One species, Casuarina equisetifolia, has been used widely as a seaside ornamental tree and to stabilize coastal sand dunes because it thrives in sand and saline conditions. Two others, Casuarina cunninghamiana and Casuarina glauca, have also been planted outside their native habitats. But there are at least 15 more casuarinas with apparent promise, particularly as firewood crops. They deserve wider recognition.
Some casuarinas are small diffuse or spreading shrubs only a few centimeters high, while others are tall, erect, and graceful evergreens with open, feathery crowns. Some attain heights of 50 m and diameters of 1 m. Many, however, are only 15-25 m tall. Viewed from a distance, their small cones and long, drooping branchlets, which look like pine needles, make them look like conifers.
The casuarinas produce high-quality fuelwood that burns with great heat and has been called the best firewood in the world. It splits easily, burns readily even when green, has low ash content, and makes excellent charcoal. It is useful for both domestic and industrial fuel and was a prime fuel for Australian bakeries until they began to be electrified, only 50 years ago.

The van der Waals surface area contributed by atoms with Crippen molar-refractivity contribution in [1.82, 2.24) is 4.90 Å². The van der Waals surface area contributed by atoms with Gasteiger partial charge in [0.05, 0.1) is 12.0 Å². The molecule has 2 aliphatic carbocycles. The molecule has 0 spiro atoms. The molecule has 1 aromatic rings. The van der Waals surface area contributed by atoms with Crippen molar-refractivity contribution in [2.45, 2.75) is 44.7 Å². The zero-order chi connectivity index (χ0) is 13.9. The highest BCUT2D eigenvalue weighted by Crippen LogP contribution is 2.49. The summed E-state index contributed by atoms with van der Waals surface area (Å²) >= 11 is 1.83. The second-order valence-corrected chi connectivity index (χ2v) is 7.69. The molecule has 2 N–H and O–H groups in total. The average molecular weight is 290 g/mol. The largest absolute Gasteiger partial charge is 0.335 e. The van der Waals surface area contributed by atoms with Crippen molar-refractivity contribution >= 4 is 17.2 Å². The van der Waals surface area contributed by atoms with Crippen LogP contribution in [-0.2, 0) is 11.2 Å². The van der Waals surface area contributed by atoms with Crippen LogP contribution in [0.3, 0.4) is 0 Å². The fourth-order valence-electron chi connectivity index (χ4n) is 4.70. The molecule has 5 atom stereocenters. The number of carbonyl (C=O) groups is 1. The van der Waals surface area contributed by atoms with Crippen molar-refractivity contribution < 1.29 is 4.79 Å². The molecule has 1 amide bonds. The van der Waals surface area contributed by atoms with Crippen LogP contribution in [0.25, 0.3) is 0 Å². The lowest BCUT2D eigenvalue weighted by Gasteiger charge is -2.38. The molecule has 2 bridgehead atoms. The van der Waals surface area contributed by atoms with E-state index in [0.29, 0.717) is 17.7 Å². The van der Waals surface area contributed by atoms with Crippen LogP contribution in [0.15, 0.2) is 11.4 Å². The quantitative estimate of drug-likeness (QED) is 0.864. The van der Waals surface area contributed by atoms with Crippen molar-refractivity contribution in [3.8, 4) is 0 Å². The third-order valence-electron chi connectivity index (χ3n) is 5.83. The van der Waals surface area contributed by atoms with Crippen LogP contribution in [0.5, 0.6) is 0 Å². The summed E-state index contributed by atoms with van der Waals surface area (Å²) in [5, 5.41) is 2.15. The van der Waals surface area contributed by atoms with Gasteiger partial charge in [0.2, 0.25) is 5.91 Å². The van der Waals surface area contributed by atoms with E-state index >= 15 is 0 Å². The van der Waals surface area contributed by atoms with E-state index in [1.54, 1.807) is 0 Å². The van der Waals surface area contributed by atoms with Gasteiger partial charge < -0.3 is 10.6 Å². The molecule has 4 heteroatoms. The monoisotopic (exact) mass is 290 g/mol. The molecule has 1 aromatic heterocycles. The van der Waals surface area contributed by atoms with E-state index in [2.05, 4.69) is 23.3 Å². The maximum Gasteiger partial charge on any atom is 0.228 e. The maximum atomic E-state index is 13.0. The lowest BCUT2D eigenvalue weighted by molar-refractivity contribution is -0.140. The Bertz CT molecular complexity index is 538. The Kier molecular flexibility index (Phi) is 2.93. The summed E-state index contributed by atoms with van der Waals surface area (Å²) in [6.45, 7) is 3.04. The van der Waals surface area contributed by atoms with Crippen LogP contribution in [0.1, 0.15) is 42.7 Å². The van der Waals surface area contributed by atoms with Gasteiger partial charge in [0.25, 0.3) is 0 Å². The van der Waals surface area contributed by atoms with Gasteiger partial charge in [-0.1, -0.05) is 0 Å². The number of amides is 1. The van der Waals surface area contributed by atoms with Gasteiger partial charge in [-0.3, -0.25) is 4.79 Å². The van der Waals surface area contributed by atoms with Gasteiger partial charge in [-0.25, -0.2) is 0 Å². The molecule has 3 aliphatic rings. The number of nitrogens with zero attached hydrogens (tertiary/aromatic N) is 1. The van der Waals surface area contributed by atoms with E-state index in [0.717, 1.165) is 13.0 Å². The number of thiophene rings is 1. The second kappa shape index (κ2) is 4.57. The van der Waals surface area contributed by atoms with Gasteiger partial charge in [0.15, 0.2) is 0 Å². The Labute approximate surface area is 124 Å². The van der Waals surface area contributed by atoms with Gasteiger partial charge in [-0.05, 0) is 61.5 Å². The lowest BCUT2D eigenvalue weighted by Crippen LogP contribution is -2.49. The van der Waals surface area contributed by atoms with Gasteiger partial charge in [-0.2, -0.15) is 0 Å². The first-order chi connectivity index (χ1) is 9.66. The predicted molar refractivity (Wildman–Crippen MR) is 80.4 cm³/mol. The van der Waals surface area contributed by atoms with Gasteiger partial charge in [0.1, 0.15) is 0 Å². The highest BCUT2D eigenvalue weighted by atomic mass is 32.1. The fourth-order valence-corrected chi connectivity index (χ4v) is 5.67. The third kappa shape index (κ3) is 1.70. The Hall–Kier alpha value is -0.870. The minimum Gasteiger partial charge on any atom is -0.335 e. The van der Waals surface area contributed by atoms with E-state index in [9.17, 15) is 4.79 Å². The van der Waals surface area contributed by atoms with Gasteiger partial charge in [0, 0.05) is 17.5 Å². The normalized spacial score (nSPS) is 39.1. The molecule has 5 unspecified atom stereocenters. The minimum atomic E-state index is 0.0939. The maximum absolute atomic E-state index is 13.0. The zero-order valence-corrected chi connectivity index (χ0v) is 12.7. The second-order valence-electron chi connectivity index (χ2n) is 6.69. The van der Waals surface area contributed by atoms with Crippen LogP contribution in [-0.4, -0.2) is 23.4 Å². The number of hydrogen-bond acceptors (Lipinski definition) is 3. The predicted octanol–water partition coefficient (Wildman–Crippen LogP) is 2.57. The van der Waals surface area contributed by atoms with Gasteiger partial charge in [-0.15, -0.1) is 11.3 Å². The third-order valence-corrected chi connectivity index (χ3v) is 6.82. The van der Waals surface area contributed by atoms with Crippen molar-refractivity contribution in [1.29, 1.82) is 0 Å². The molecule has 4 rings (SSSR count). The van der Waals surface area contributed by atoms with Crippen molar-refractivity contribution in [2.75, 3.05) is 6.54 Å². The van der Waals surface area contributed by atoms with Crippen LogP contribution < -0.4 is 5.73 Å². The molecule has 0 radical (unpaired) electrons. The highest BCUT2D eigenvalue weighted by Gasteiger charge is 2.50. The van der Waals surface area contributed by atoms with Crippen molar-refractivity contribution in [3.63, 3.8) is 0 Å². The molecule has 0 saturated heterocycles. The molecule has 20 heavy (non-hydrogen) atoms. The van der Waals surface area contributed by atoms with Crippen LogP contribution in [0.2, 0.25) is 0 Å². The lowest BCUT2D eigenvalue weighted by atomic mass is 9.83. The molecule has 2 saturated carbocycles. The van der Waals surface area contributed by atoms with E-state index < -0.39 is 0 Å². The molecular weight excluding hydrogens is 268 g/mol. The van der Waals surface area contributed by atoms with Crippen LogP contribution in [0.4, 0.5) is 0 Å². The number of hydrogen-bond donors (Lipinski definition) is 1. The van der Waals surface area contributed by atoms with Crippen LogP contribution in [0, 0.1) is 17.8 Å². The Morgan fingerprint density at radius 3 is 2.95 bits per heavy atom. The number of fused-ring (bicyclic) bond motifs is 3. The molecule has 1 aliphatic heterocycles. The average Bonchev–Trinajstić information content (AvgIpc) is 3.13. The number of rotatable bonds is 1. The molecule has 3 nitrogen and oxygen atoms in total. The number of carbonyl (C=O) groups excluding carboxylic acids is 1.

Casuarina wood was one of Australia's first exports: British ships that took convicts to the colony of New South Wales often loaded with casuarina and red cedar for the return voyage.
It is a very dense wood, but because it splits and warps on drying it is difficult to use for lumber or furniture. However, in the form of poles and beams it is used for construction because it is very strong. Small items such as roofing shingles and turnery products are also made from it. The wood can be pulped for paper, but so far the cost of grinding up this hard, dense wood has kept it from becoming an industrial pulpwood. Nevertheless, in Egypt, several particle board factories rely on casuarina, almost the only trees to grow in Cairo's arid environs.
Casuarina trees, taken collectively, have many other uses. Among the various species there are casuarinas capable of stabilizing shifting sand dunes, stabilizing eroding hillslopes, and reclaiming marshy soils that are periodically inundated by fresh, or even brackish, water.